But what I want to talk most about is what I think our group most enjoys at the beginning of a new campaign. We use it a lot and it’s fun, gets our creative juices flowing, and gives wildly random but thoroughly engaging backgrounds while suggesting stats that can be worked into filling out the actual character sheets. Thing is, even though we use it a lot, I always seem to get the name wrong. Hang on while I look it up…


    Central Casting.


    Look through the OOTAK APs and I bet a number of first sessions are of us going through this randomized table-fest, creating some of the most unusual backgrounds you’ve heard. We all work together to help stitch the random results into something logical. Also, it’s up to you if you want to drop whatever doesn’t work. Much of what comes out of it is simply there to help you know your character better, but there are things that a GM can take note of for later and there are system-non-specific skills that are acquired along the way that can be adjusted and added to your stats after you’re done.

    As far as I know, the Central Casting books are out of print and you will be lucky to find them. Hope it helps you change your mind about character generation.


    Ultimately though, I think your enjoyment of character generation, as with all other aspects of play, is dependent upon the entire group. If just one of a gaming group knows the rules of the system well and is able to communicate effectively with the rest, any aspect of that game can be made to be engaging and enjoyable. If no one knows the system very well and everyone just tries to slog on through, especially if it’s not a well-written rulebook to begin with, well, let’s just say I’m still playing Savage Worlds but I wouldn’t say I like it yet.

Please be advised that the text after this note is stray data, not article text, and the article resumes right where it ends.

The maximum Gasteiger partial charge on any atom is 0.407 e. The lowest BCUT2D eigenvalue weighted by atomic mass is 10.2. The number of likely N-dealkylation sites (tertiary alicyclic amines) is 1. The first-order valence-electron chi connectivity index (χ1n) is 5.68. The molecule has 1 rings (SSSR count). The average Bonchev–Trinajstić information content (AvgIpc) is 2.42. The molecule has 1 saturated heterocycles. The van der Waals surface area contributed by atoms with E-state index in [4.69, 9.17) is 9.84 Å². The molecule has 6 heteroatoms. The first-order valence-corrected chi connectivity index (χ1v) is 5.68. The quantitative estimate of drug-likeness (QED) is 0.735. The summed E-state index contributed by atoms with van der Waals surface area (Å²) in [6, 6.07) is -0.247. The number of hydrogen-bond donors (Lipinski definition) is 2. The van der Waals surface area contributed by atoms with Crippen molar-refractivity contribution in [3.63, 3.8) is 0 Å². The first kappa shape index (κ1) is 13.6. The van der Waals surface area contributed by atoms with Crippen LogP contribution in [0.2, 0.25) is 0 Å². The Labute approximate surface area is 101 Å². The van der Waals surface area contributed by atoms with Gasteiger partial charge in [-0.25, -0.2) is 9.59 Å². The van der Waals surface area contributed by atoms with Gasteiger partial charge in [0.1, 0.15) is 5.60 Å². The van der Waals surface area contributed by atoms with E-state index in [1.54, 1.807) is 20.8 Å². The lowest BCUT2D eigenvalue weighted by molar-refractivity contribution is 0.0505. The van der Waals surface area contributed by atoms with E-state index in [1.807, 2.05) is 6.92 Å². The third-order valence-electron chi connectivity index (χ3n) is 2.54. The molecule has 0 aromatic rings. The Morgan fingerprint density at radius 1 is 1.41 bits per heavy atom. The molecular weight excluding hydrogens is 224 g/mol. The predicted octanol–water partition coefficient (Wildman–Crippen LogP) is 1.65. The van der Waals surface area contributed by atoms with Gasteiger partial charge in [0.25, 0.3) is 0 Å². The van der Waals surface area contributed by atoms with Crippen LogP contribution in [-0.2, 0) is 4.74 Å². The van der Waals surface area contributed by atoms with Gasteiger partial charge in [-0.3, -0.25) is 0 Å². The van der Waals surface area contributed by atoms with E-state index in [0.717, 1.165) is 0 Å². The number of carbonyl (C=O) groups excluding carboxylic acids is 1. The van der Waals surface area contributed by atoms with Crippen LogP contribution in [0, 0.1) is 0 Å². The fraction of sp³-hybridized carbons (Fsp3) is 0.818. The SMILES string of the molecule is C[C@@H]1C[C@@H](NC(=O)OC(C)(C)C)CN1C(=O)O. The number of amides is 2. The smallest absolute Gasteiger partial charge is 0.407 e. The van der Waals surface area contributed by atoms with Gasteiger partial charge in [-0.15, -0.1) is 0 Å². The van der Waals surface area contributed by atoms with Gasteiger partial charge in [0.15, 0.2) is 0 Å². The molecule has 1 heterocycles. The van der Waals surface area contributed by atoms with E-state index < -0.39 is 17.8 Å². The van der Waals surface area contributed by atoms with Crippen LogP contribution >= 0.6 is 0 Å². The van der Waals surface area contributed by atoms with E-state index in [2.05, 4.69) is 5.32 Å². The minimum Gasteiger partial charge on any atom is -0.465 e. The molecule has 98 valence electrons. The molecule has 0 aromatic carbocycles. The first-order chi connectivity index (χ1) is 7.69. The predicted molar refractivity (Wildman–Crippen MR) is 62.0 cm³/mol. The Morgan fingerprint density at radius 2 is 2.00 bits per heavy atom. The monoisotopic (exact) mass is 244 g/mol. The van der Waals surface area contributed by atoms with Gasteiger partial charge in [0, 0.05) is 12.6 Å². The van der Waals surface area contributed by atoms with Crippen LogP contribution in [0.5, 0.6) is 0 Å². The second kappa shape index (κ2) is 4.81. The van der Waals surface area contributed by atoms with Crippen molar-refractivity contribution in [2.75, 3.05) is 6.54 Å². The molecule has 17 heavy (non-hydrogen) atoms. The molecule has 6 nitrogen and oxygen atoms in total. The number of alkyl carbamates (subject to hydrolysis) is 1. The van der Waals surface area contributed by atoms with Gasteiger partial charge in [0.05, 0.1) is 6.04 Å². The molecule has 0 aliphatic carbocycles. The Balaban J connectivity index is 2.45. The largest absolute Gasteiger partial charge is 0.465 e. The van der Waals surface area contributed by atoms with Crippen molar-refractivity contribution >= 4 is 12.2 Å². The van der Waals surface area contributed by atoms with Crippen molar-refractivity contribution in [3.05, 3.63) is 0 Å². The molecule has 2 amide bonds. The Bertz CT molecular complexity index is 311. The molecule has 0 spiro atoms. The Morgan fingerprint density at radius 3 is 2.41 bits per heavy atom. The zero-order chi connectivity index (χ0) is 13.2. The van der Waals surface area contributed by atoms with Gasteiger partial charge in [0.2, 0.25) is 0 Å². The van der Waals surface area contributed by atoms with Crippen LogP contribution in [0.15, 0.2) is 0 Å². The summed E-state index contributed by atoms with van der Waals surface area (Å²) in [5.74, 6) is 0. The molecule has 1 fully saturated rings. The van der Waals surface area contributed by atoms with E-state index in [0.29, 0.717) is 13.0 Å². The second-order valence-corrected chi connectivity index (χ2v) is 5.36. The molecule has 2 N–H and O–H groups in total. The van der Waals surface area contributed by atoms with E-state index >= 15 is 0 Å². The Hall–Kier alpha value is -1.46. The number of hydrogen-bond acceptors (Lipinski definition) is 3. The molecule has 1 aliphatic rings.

• Posts : 193
    • Orc

    I really like to take time creating my character, thus it stresses me out if I can’t create it before the session. I really don’t mind digging through rules, I actually like that a bit, it’s just that I have to have the time to consider all options.

    Not going for total min/maxing here, but if there is some crazy combination that could be fun, I want to find it.


    So for me, chargen is really fun, given I am not temproally limited. This of course means bucking the trend of enjoying it more with others around.

    • Posts : 348
    • Thri-kreen

    So I pose a question to you veterans, newbies and Old Farts Who Haven’t Games In Ears But Occasionally Open Their Dice Bag As A Single Tear Rolls Down Flabby Cheeks (‘Bitter Vets’, for short): How do we make character creation fun?  Have you accomplished this – and if so how?  Do you enjoy character creation – and if so, are you human?



    I do enjoy character creation and I sometimes qualify as human. I however would hate the situation described in this post. I need time to go through the book(s) and get some ideas. Look how this feat could go with that skill or that flaw to make an interesting character. If I had no time to go through the book on my own, to get somewhat of a feel for the world, I’d end up with the worst character generation experience I had.


    One of the first few games I played. I had the books plopped down in front of me and told I had to spend a plethora of points in skills, all in different skills which was quite a few (GURPS). I spent an hour or so while the GM read in the background since it was his books I was using to make a character. So not only was I going through unfamiliar books but I had a bored person waiting for me to figure things out and make a character. And to top it off, I never played in the game because I ended up leaving that area before it started. Oh well. Edit: Oh yes, and the GM liked keeping his campaign somewhat secret so it was also a case of make a character. I don’t recall what the was, but in a previous game it was make a modern military character. So not a whole lot to work with for my taste.


    But give me some time to go through the material beforehand and I’ll have quite a few ideas popping into my head which is why I usually ask what a party needs since I’ll likely have a concept I could roll up to fill it. Anyway, back to the topic at hand. Definitely mostly human some of the time. Yep.